"I would like to discuss the ways to prevent Iran from getting nuclear weapons capability," Netanyahu said in brief public remarks with Merkel at his side at the start of her two-day trip. "I believe that this is the greatest challenge to the security of the world."
Speaking to his cabinet a day earlier, Netanyahu said Germany and other world powers negotiating with Iran needed to take a hard line with the Islamic republic to ensure it cannot "produce or launch nuclear weapons".
Tehran denies it is seeking the capability to make a nuclear bomb.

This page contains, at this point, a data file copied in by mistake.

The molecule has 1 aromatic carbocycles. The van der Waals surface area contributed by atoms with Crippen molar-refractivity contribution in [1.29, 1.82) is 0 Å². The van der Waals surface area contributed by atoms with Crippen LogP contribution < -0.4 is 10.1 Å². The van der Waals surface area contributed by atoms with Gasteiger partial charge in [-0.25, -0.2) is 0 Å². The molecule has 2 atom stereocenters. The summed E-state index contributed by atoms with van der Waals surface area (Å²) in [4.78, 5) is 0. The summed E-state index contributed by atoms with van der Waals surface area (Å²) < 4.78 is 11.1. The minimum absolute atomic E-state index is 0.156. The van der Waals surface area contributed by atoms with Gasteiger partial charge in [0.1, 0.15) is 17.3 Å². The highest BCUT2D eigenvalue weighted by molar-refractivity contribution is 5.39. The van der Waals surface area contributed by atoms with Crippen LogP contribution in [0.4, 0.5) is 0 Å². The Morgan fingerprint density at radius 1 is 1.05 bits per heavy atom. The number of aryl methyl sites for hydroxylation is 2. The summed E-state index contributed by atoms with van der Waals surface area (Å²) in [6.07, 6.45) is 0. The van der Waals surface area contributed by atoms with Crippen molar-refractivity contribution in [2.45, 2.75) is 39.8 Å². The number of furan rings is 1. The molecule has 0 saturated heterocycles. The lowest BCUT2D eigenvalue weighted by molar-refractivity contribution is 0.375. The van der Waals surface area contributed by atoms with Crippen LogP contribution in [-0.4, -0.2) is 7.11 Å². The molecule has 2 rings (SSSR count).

Merkel, who was accompanied by a high-level, 16-member, German delegation, said she hoped to help find a way to advance Israeli-Palestinian peace talks.
U.S. Secretary of State John Kerry has for months been trying to nudge both sides at least to agree on a framework deal by the end of April, although months of negotiations have made little visible progress.
"We want progress in these talks - I personally want that as well," Merkel said.
Both leaders said they would discuss ways to strengthen already close ties between their countries.